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Abstract

In the past decade, organizational scholars have begun to explore the role of allies in mitigating workplace discrimination toward women and members of minority groups. However, this nascent literature has, to this point, failed to consider the perspective of targets of ally behavior. That is, we do not yet know how targets of discrimination experience others’ intervention or advocacy. To begin to understand these issues, we examine target perceptions of allyship through a qualitative critical incident approach, asking women to describe experiences in which a man has effectively and ineffectively acted as an ally to them in the workplace. Our findings from surveying 100 women provide new insights regarding who engages in ally behaviors, what behaviors these allies enact, when and where the behaviors take place, and why participants believed their male ally engaged in this behavior.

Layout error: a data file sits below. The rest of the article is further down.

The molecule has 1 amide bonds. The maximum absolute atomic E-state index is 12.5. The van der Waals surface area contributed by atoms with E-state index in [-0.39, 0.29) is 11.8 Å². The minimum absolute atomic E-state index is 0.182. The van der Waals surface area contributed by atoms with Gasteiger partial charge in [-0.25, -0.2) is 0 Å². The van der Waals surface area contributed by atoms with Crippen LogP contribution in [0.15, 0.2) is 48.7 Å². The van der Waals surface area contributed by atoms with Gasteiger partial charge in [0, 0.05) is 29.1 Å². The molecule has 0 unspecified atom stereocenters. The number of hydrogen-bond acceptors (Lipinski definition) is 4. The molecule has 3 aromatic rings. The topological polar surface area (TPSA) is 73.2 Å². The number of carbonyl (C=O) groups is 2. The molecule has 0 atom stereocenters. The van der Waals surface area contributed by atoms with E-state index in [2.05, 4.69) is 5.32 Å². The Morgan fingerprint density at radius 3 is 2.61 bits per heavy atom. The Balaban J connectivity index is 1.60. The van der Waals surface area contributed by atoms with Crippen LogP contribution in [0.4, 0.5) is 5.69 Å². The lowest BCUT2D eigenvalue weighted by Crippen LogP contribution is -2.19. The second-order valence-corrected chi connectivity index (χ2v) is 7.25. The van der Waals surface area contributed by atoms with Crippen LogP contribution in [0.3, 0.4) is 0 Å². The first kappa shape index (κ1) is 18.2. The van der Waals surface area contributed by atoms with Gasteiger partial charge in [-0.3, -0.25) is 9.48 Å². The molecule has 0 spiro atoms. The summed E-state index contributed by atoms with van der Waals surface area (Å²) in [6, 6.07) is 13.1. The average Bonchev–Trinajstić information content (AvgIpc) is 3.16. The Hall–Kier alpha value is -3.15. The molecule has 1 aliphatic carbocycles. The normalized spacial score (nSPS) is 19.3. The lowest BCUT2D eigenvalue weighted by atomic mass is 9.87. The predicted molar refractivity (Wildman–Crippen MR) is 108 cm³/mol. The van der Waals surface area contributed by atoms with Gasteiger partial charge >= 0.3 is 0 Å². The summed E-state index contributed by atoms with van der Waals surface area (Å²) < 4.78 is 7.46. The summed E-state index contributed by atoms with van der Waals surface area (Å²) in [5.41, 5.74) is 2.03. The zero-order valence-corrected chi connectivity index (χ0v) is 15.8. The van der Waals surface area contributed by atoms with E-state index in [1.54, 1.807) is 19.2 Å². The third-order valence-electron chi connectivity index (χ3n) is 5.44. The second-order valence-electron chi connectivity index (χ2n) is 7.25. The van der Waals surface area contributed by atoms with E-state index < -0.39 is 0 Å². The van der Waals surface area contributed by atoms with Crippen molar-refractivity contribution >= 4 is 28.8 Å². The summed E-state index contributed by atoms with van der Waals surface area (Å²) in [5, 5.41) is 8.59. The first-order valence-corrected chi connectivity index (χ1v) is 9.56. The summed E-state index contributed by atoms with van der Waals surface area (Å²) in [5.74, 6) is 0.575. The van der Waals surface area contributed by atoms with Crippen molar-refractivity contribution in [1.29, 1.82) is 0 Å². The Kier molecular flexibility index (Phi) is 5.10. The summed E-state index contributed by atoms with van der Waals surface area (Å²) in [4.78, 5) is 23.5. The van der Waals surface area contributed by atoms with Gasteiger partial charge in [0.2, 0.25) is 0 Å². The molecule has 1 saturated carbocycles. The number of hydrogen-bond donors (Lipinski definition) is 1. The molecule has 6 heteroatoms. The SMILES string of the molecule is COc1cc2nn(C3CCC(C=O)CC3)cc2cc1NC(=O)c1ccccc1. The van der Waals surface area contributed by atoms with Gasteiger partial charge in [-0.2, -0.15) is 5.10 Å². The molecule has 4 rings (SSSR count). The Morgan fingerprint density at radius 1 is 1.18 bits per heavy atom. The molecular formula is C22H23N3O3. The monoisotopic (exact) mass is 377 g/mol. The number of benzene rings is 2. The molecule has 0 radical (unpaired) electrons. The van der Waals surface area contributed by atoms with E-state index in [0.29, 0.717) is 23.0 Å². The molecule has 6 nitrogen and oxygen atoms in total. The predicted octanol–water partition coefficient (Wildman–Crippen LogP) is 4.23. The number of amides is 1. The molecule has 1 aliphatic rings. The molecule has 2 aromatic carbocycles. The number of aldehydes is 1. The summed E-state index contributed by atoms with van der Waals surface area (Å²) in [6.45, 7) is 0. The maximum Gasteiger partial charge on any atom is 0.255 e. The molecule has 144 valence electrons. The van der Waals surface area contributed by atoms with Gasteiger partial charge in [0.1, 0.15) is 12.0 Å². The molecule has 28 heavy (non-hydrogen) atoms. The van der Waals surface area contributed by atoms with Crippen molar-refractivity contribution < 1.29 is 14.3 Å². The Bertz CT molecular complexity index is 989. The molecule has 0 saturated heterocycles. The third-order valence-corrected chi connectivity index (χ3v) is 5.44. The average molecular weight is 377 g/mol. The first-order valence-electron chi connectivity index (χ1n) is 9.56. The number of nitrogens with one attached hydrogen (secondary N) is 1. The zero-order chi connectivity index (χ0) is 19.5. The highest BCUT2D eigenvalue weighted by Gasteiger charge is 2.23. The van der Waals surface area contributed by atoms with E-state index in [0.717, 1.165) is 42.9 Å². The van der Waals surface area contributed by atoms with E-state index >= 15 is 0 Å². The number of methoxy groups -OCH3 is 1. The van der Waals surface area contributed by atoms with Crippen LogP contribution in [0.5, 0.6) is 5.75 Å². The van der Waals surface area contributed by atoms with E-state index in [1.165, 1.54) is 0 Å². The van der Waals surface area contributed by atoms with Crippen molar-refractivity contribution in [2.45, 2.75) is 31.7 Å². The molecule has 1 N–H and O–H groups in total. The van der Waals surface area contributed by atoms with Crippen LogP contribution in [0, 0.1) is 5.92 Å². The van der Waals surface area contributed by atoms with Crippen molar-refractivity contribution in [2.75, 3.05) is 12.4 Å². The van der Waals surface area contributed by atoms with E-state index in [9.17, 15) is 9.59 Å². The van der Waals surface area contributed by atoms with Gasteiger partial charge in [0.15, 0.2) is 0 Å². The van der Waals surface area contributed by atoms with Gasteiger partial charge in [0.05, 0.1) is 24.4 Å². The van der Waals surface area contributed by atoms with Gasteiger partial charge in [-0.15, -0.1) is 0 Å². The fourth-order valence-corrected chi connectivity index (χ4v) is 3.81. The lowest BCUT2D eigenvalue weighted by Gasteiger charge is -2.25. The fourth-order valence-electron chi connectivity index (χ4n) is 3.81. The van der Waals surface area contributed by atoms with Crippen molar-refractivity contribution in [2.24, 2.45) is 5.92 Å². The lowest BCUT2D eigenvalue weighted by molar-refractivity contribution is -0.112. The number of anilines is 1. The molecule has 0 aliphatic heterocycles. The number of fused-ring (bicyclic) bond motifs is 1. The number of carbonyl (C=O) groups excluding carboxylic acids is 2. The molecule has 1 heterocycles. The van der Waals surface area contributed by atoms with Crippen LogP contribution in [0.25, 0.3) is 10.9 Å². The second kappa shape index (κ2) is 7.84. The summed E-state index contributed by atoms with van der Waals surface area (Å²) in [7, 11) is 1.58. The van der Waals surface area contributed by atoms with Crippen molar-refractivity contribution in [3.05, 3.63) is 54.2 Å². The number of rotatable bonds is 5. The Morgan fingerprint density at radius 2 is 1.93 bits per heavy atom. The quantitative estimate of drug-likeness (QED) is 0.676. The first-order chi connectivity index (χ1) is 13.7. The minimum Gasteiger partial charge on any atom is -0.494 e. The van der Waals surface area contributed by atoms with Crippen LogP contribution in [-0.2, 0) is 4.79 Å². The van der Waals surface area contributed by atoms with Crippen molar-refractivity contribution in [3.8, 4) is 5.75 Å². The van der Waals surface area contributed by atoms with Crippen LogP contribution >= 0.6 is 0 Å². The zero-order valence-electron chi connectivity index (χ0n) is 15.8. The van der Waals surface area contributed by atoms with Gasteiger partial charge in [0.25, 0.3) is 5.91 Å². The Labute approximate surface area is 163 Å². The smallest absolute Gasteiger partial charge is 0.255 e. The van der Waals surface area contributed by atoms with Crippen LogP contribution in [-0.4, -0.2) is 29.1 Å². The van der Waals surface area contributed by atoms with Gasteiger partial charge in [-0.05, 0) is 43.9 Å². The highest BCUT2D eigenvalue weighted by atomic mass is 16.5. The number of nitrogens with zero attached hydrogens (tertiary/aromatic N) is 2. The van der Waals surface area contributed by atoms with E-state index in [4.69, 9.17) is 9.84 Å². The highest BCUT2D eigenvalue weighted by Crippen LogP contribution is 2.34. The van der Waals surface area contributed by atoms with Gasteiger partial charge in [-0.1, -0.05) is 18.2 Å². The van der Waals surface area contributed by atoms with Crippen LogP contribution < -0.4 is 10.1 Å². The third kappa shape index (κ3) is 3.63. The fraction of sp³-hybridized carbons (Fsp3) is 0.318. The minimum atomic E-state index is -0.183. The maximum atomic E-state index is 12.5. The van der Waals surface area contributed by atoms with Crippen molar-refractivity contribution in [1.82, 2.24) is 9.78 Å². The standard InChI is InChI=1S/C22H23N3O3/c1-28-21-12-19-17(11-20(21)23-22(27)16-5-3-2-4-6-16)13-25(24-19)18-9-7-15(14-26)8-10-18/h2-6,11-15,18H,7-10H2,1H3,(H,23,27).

Corresponding Author Information

Shannon Cheng

shannon.k.cheng@rice.edu

Department of Psychology, Rice University Houston, TX 77005

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